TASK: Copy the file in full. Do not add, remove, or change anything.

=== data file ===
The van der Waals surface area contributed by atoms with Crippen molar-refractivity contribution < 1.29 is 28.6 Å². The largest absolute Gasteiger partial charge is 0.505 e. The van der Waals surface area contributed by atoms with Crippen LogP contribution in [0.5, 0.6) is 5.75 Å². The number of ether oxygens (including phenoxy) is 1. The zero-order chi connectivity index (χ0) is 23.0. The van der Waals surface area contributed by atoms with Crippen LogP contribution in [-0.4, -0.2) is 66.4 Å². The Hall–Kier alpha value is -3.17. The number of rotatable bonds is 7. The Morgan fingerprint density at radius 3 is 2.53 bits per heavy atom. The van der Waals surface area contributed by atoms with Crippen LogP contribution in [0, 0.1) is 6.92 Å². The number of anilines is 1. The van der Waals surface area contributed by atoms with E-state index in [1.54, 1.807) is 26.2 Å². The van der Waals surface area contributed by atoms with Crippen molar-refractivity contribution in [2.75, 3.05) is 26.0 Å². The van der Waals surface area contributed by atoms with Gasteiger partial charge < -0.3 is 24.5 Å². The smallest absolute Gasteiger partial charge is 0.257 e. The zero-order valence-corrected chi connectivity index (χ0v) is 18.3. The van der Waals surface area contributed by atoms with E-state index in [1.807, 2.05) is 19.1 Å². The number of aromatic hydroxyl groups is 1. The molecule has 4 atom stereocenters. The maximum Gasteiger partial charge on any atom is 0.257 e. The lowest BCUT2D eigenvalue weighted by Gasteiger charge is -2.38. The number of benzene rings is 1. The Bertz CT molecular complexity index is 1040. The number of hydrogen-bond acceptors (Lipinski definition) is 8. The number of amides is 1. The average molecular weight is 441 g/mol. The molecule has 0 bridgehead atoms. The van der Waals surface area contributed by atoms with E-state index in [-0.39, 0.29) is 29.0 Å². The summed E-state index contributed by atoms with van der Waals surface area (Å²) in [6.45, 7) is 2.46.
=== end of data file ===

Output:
The van der Waals surface area contributed by atoms with Crippen molar-refractivity contribution < 1.29 is 28.6 Å². The largest absolute Gasteiger partial charge is 0.505 e. The van der Waals surface area contributed by atoms with Crippen LogP contribution in [0.5, 0.6) is 5.75 Å². The number of ether oxygens (including phenoxy) is 1. The zero-order chi connectivity index (χ0) is 23.0. The van der Waals surface area contributed by atoms with Crippen LogP contribution in [-0.4, -0.2) is 66.4 Å². The Hall–Kier alpha value is -3.17. The number of rotatable bonds is 7. The Morgan fingerprint density at radius 3 is 2.53 bits per heavy atom. The van der Waals surface area contributed by atoms with Crippen LogP contribution in [0, 0.1) is 6.92 Å². The number of anilines is 1. The van der Waals surface area contributed by atoms with E-state index in [1.54, 1.807) is 26.2 Å². The van der Waals surface area contributed by atoms with Crippen molar-refractivity contribution in [2.75, 3.05) is 26.0 Å². The van der Waals surface area contributed by atoms with Gasteiger partial charge < -0.3 is 24.5 Å². The smallest absolute Gasteiger partial charge is 0.257 e. The zero-order valence-corrected chi connectivity index (χ0v) is 18.3. The van der Waals surface area contributed by atoms with E-state index in [1.807, 2.05) is 19.1 Å². The number of aromatic hydroxyl groups is 1. The molecule has 4 atom stereocenters. The maximum Gasteiger partial charge on any atom is 0.257 e. The lowest BCUT2D eigenvalue weighted by Gasteiger charge is -2.38. The number of benzene rings is 1. The Bertz CT molecular complexity index is 1040. The number of hydrogen-bond acceptors (Lipinski definition) is 8. The number of amides is 1. The average molecular weight is 441 g/mol. The molecule has 0 bridgehead atoms. The van der Waals surface area contributed by atoms with E-state index in [-0.39, 0.29) is 29.0 Å². The summed E-state index contributed by atoms with van der Waals surface area (Å²) in [6.45, 7) is 2.46.